The intent of this study was to determine the relative cost-benefits of soil erosion control by conservation tillage. There are measurable costs and benefits on and off the farm. It was the thesis of the authors that off-farm benefits far exceed on-farm benefits and, as such, public policy should reflect this.

The researchers chose three representative watersheds in southwestern Ontario for their study. The on-farm portion of the study involved gathering sufficient cropping and economic information to predict the relative cost and benefits of conventional and conservation cropping/tillage systems using the Soil Conservation Economic (SOILEC) model. The Guelph model for evaluating the effects of Agricultural Management Systems on Erosion and Sedimentation (GAMES) was used to predict sediment loadings to surface waters from several cropping and tillage system scenarios. External data from OMAF statistics and University of Guelph research publications were used where local data was unavailable. Models were run to determine relative costs, net returns and benefit/cost ratios. Off-farm cost were expressed in terms of loss to fisheries, water treatment costs and other damages such as contaminants in sediment.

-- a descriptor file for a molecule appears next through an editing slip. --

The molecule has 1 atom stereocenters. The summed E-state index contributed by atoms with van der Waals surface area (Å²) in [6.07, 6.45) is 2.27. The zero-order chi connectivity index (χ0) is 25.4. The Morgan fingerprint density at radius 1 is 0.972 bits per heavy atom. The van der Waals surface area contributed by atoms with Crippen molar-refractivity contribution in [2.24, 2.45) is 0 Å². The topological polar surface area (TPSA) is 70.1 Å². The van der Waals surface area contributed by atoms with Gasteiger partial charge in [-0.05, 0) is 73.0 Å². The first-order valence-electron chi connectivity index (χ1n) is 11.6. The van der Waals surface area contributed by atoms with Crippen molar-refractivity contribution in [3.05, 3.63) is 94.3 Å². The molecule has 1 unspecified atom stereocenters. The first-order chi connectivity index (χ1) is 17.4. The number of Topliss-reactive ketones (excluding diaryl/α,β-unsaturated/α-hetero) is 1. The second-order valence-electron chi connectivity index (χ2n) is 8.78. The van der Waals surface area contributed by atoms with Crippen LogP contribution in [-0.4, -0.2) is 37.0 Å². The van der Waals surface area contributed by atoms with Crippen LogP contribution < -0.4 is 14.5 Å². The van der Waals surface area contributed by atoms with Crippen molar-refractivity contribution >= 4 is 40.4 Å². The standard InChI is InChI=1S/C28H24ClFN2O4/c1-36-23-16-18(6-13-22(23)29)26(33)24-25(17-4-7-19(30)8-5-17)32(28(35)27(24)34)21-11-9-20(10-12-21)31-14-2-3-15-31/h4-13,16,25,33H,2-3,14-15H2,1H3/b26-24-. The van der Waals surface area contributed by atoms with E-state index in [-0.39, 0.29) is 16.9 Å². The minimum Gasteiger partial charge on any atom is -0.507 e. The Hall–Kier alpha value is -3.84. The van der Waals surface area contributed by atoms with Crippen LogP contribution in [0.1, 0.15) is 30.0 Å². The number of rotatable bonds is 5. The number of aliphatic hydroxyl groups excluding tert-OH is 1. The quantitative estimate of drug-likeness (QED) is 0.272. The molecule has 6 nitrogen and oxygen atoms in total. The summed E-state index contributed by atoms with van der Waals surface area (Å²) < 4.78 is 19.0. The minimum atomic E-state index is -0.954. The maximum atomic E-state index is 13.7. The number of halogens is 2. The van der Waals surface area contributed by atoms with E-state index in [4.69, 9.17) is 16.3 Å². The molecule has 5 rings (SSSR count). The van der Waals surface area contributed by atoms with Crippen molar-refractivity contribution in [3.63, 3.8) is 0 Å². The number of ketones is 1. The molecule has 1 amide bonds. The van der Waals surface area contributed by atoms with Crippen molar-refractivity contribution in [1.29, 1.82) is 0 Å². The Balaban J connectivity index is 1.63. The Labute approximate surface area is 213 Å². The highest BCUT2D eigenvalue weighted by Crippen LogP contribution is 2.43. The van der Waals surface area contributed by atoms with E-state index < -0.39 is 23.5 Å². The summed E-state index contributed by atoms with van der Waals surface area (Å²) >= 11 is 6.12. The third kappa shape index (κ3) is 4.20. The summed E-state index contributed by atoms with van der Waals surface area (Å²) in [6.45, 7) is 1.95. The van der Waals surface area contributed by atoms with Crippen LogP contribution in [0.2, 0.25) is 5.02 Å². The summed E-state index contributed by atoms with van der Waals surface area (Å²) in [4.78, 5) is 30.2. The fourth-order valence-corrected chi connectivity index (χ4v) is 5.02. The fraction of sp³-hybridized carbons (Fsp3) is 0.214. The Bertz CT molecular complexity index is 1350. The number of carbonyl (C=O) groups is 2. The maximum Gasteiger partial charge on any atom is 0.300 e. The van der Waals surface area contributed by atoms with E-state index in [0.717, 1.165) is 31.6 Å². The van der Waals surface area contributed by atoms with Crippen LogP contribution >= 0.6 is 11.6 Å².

The authors concluded that: conservation tillage is the most cost-effective tillage system in most of the watershed areas; yield losses from conservation tillage exceeded labour and energy savings; off-farm benefits outweigh on-farm benefits; public policy should be directed to compensate on-farm economic losses with financial assistance; and, financial assistance programs should be targeted to areas where off-farm benefit/cost ratios exceed on-farm benefit/cost ratios.


The rationale for this work and the research work itself was sound and well integrated.

There are several concerns:

  1. The authors' position inadvertently dismisses present efforts to develop cost-effective conservation technologies. Their assumption that reduced tillage = reduced yields = reduced profits is invalid. Release of this information has already caused misconceptions in the countryside.